A bipartisan pair of state legislators introduced a bill Tuesday to amend the Minnesota Constitution to address Minnesota’s achievement gaps in education.
The bill, introduced by State Reps. Rena Moran, DFL-St. Paul, and Rep. Ron Kresha, R-Little Falls, comes from a proposal by Minneapolis Federal Reserve President Neel Kashkari and retired state Supreme Court Justice Alan Page to amend the state constitution with a clause stating that “all children have a fundamental right to a quality public education.”
Page and Kashkari launched the amendment campaign in January, following a Minneapolis Fed report that showed that Minnesota has some of the nation’s worst racial disparities in education.
What incredible energy today at the press conference with @ACPage_77 @renamoran @ronkresha and legislators! Great to see Minnesotans that truly care about the future of our public education system. Can’t wait to see our message spread across all 87 counties in Minnesota! #mnleg pic.twitter.com/I9KnpXEmtJ
— OurChildrenMN (@ourchildrenmn) February 25, 2020
Advocates say the new language — which would replace a clause requiring the Legislature “establish a general and uniform system of public schools” — could call attention to inequalities, spur legislative action and give families leverage to sue over substandard education.
The proposal has attracted a diverse group of supporters, including Attorney General Keith Ellison and business and education leaders. More than 30 lawmakers signed onto the House bill.
Education Minnesota, the union representing 80,000 educators, came out in opposition to the proposal almost immediately after it was unveiled by Page and Kashkari, saying that the issue is school funding, not constitutional language.
The union reiterated its criticisms in a series of tweets Tuesday. A post from the Education Minnesota Twitter account reads, “The state constitution isn’t our problem. Our problem is a lack of political will to fully fund the schools 9 out of 10 Minnesota students attend — our public schools.”
GOP Rep. Ron Kresha is right about one thing. We don’t need more conversations about the opportunity gap. We also don’t need lawsuits.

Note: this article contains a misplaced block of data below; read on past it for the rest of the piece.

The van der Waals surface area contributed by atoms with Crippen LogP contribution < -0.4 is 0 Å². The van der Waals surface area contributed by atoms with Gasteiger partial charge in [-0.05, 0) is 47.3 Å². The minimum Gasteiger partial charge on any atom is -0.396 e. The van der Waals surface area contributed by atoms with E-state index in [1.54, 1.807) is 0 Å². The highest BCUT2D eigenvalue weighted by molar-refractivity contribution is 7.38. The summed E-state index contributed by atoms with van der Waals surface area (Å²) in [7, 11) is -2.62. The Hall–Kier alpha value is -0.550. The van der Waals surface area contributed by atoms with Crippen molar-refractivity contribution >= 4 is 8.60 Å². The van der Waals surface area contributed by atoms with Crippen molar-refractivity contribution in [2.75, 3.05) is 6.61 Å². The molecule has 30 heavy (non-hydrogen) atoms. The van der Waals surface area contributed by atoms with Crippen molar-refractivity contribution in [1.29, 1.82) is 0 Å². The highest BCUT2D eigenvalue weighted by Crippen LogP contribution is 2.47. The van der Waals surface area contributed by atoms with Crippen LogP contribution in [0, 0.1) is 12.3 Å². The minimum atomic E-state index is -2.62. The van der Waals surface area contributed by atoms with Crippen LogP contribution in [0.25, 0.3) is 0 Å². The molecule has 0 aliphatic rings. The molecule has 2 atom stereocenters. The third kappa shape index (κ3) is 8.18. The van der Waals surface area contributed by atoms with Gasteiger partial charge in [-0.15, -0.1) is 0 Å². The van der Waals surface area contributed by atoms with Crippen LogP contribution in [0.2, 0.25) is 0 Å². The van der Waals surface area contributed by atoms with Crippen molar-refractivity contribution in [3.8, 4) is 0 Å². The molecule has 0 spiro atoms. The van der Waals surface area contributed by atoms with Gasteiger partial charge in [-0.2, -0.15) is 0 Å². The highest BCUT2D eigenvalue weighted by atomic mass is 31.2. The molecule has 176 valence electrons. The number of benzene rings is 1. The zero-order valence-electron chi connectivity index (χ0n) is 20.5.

We need funding. We need smaller class sizes. We need trauma-informed teaching. We need more educators of color. We could go on and on. #mnleg
— Education Minnesota (@EducationMN) February 25, 2020
If approved by both the House and the Senate, the proposal would appear on the ballot during the 2020 general election as a question: “Shall the Minnesota constitution be amended to provide that all children have an equal right to a quality public education?”, according to a press release from the House of Representatives. Ratification would require a “yes” from a majority of voters.
If the proposal were adopted, Minnesota would be the second state in the nation to make providing a quality education for all children a primary duty of its government, based on information compiled by the Federal Reserve.
University of Washington researcher Paul Hill told Minnesota Reformer earlier this month that the language would give Minnesota the “strongest statement of entitlement to a quality education in the country.”
Still, an amendment wouldn’t be a straightforward solution to the state’s achievement gap. Without a targeted effort to understand and address the roots of Minnesota’s educational disparities, which extend far beyond classrooms, the change wouldn’t improve outcomes, experts say. Plus, equity lawsuits move slowly, meaning families likely wouldn’t see the effects of litigation for years — if lawsuits are successful.
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